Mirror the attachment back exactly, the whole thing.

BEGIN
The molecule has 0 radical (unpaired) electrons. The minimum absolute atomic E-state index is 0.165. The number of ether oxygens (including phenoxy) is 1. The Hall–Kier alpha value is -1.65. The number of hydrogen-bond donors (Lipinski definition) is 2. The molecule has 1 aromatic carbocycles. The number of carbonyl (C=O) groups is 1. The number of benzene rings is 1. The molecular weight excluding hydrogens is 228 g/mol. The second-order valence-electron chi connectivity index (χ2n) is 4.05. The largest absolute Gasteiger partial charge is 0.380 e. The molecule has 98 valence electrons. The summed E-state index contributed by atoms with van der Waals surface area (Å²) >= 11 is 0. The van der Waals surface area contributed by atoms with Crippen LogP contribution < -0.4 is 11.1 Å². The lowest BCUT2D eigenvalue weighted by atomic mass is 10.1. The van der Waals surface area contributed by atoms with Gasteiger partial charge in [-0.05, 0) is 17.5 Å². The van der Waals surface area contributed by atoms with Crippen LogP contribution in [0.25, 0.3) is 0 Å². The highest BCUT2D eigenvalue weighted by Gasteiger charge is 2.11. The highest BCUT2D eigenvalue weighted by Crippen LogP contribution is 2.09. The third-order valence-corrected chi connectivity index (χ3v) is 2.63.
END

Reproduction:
The molecule has 0 radical (unpaired) electrons. The minimum absolute atomic E-state index is 0.165. The number of ether oxygens (including phenoxy) is 1. The Hall–Kier alpha value is -1.65. The number of hydrogen-bond donors (Lipinski definition) is 2. The molecule has 1 aromatic carbocycles. The number of carbonyl (C=O) groups is 1. The number of benzene rings is 1. The molecular weight excluding hydrogens is 228 g/mol. The second-order valence-electron chi connectivity index (χ2n) is 4.05. The largest absolute Gasteiger partial charge is 0.380 e. The molecule has 98 valence electrons. The summed E-state index contributed by atoms with van der Waals surface area (Å²) >= 11 is 0. The van der Waals surface area contributed by atoms with Crippen LogP contribution < -0.4 is 11.1 Å². The lowest BCUT2D eigenvalue weighted by atomic mass is 10.1. The van der Waals surface area contributed by atoms with Gasteiger partial charge in [-0.05, 0) is 17.5 Å². The van der Waals surface area contributed by atoms with Crippen LogP contribution in [0.25, 0.3) is 0 Å². The highest BCUT2D eigenvalue weighted by Gasteiger charge is 2.11. The highest BCUT2D eigenvalue weighted by Crippen LogP contribution is 2.09. The third-order valence-corrected chi connectivity index (χ3v) is 2.63.